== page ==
City gears up for Saturday
If Wednesday’s India-Pakistan World Cup semi-final brought Mumbai to a standstill, expect even more hysteria on Saturday as India take on Sri Lanka in the final at Wankhede stadium.mumbai Updated: Apr 01, 2011 01:54 IST
If Wednesday’s India-Pakistan World Cup semi-final brought Mumbai to a standstill, expect even more hysteria on Saturday as India take on Sri Lanka in the final at Wankhede stadium.
Like on Thursday, the city’s pubs and bars are expected to overflow with cricket fanatics, who’ll cheer every Indian run and the fall of every Sri Lankan wicket. Expect vuvuzelas, drums, whistles and painted faces. Also expect the liquor to flow by the barrel.
“The prefect plan would be to, by some miracle, manage a match ticket. If not, the convocation hall at IIT-B will turn into a stadium, with everyone painting their faces in the colours of the Indian flag,” said Aditya Gandhi, an IIT student.
Being a Saturday, several businesses would be shut so office parties may be out for the most part. However, expect more house parties in Mumbai and at farmhouses outside the city.
Many housing societies and clubs, such as Shivaji Park Gymkhana, are putting up giant screens. The gymkhana members hoped to see Sachin Tendulkar score his 100th international century on Wednesday. When he got out on 85, they hoped they could watch him achieve the feat on Saturday.
The Maharashtra government, meanwhile, has declared a special public holiday in Mumbai for Saturday. This will enable educational institutions and businesses to officially declare a holiday. “The holiday was declared under the Negotiable Instruments Act,” said an official on condition of anonymity as he is not authorised to speak to the media.
The city is expected to see an influx of VVIPs, including President Pratibha Patil and her Sri Lankan counterpart Mahinda Rajapaksa. Among the business glitterati, the likes of Reliance head Mukesh Ambani have booked corporate boxes to watch the final.
There is likely to be a large Bollywood contingent too, including actors Sunil Shetty and Abhishek Bachchan.
The state is taking no chances with security. No cars are being allowed within a kilometre of Wankhede. The Navy and Coast Guard have stepped up security in the sea. Ships, fast-attack craft, patrol vessels and interceptor craft have been deployed to counter terrorists who may try to sneak in from the sea.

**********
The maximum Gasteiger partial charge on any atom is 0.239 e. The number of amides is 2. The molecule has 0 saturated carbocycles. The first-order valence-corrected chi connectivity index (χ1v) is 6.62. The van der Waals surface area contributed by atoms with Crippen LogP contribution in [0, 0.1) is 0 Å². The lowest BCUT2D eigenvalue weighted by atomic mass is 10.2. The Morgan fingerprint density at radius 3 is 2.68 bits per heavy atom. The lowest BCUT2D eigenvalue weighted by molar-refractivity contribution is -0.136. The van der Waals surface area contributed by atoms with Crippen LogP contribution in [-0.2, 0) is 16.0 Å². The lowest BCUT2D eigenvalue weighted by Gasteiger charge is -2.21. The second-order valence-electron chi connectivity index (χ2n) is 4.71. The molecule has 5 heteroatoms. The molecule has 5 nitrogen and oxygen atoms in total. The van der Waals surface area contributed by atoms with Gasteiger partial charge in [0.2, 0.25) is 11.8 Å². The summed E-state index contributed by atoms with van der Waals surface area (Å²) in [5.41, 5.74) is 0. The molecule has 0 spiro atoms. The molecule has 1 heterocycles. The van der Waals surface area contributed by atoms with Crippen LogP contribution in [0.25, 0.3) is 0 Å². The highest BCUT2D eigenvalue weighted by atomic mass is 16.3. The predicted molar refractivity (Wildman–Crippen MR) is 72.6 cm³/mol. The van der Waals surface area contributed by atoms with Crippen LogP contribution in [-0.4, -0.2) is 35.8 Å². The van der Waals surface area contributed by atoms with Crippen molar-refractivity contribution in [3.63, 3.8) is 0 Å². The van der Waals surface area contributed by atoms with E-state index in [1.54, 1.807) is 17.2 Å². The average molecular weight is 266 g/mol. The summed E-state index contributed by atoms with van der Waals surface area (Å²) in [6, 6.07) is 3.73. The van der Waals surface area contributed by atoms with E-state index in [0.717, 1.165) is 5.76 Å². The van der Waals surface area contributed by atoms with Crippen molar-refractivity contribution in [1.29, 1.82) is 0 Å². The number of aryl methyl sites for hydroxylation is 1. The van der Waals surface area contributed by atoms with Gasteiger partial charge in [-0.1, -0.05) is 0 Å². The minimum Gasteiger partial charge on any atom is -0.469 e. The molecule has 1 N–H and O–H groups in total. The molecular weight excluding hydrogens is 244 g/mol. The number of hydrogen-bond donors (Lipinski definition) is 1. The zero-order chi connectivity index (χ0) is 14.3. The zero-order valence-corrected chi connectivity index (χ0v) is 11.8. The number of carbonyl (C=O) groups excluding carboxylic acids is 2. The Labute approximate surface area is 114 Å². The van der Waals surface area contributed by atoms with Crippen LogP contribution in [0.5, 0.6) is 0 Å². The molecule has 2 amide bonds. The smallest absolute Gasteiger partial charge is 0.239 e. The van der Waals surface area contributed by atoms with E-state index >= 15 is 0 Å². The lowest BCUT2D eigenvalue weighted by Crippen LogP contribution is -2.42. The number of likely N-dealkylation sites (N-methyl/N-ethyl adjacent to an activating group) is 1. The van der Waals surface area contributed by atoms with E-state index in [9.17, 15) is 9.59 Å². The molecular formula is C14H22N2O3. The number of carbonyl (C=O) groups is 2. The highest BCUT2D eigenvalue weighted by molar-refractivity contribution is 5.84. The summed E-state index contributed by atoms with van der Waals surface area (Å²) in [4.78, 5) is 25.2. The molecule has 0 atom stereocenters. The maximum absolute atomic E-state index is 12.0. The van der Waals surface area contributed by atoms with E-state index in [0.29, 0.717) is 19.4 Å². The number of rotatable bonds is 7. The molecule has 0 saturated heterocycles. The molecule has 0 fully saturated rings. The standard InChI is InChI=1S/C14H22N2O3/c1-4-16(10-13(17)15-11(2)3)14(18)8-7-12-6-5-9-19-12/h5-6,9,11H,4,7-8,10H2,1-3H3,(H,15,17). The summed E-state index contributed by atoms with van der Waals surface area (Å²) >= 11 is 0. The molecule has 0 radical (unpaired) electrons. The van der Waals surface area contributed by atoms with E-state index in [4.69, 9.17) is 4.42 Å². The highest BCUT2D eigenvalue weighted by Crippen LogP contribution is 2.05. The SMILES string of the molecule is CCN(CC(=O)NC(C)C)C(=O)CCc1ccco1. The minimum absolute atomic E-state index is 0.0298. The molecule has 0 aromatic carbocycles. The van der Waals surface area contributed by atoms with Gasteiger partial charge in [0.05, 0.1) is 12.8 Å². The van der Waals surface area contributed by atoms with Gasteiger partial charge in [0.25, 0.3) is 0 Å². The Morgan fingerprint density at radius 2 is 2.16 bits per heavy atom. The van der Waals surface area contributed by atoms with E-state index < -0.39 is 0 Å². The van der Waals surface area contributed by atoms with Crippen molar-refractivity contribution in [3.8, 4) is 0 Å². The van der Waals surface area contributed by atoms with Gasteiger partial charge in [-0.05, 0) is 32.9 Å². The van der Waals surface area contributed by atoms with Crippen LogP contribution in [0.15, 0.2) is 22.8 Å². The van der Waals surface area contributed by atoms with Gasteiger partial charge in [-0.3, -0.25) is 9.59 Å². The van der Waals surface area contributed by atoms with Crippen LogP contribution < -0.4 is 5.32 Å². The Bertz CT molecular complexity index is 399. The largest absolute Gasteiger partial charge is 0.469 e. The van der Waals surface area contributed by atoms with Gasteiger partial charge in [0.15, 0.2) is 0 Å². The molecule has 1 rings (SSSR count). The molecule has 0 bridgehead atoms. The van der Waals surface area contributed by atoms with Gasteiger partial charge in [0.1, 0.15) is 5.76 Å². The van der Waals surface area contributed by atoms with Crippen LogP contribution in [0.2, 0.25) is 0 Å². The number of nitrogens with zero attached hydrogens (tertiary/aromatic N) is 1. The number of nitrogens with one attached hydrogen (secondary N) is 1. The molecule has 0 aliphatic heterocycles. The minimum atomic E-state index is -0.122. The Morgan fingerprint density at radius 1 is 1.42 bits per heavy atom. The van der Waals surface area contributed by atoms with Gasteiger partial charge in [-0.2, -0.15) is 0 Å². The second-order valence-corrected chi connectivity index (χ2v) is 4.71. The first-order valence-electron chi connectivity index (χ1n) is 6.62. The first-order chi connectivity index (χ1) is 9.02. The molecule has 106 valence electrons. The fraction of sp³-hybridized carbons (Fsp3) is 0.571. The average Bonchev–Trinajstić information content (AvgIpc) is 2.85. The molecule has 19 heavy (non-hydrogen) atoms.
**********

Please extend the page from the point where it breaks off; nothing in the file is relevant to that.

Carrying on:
In anticipation of the VIP flights, the airport has suspended runway repairs on Saturday.
Inputs from agencies
Govt offices to be shut for final, but exams will be on
mumbai: The state government has declared an official holiday in the city on Saturday, when India will take on Sri Lanka for the World Cup final to be played at Wankhede stadium.
But students who have exams on Saturday will have to trudge to their examination centres.
“The university exams shall be as per schedule. There are several final-year undergraduate exams scheduled on Saturday,” said Vilas Shinde, controller of examinations.
The decision was taken on Thursday after the Mumbai police requested the government to declare a holiday on Saturday to reduce crowd movement in the city, particularly south Mumbai, where the stadium is located.
Though government and semi-government offices will remain shut on Saturday, all state employees who have been deputed at examination centres will have to report for duty.
Colleges and schools in the city, too, have individual examinations going on.
“We are still waiting for official instructions from the university. Exams are held during the morning session so students will be able to watch the match,” said Marie Fernandes, principal, St Andrew’s College, Bandra.
While primary schools are shut on Saturdays, city schools said that secondary students’ exams end by 1.30pm and they will be able to catch the final.
Students are not too pleased with this exclusion.
“Why should we not have a day off, if the rest of the city is getting one? To begin with, we have not been able to see all the matches because of the exam pressure,” said Sneha Nata, a final-year arts student.